In Iraq's Prisons, Try a Little Tenderness (As We Did in Vietnam)





WHEN Americans talk about "the lessons of Vietnam," they usually mean failed policies and programs that shouldn't be repeated. But there were some successes in the Vietnam War, including an initiative to win the allegiance of captured and defecting Vietcong and North Vietnamese fighters by treating them generously and reshaping their attitudes. This idea - that harsh treatment of prisoners can be less effective than showing compassion - now deserves a test in Iraq.

The program in Vietnam was called Chieu Hoi, roughly translated as "open arms." While rarely effective against the most hard-core and high-ranking insurgents, Chieu Hoi succeeded in winning the support of nearly 200,000 fighters for the American-backed government of South Vietnam.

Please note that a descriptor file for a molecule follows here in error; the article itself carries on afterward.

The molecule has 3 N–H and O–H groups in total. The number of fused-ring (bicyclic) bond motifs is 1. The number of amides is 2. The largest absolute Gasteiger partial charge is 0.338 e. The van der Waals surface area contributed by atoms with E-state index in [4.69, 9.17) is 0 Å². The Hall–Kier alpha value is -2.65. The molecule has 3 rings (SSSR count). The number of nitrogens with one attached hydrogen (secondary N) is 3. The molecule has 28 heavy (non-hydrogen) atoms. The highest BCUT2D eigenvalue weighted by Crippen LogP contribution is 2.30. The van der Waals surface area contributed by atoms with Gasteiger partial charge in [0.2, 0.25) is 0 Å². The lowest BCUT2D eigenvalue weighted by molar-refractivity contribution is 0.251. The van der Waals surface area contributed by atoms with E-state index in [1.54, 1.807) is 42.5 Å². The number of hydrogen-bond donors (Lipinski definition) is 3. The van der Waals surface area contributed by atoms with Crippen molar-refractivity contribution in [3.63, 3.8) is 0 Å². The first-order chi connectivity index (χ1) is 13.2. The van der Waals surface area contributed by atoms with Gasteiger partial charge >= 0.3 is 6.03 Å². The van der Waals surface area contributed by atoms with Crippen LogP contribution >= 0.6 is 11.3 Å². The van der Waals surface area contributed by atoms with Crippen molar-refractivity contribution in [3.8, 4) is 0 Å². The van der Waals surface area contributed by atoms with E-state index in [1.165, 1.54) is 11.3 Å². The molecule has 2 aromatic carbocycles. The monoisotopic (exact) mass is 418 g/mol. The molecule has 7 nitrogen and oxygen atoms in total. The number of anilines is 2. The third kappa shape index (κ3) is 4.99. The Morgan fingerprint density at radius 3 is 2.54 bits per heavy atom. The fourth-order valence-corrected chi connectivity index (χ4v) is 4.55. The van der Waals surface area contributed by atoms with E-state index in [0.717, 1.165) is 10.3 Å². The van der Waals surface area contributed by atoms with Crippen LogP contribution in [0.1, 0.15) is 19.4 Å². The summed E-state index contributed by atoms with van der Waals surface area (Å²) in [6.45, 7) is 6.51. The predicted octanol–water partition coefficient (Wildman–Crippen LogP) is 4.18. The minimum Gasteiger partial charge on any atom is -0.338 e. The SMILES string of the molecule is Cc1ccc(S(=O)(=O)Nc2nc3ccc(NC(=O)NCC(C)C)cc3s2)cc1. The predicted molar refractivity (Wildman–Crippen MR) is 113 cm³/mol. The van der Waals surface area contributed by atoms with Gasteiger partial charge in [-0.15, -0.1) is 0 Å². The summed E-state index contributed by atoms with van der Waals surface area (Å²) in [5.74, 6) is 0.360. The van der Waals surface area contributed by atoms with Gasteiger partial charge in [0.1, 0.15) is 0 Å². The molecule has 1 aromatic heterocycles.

Under Chieu Hoi, defectors and prisoners who proved cooperative received clemency against treason charges as well as good food, health care, vocational training and jobs. At the same time, they were systematically indoctrinated with literature, classes and activities to persuade them to support the South Vietnamese government.

Studies carried out during the war by the RAND Corporation found that thousands of those former enemies who participated in Chieu Hoi became good sources of intelligence on the Communist forces, provided American advisers and troops with cultural and linguistic knowledge, enlisted civilians to support the American cause, and even took up arms against their former Vietcong and North Vietnamese comrades.



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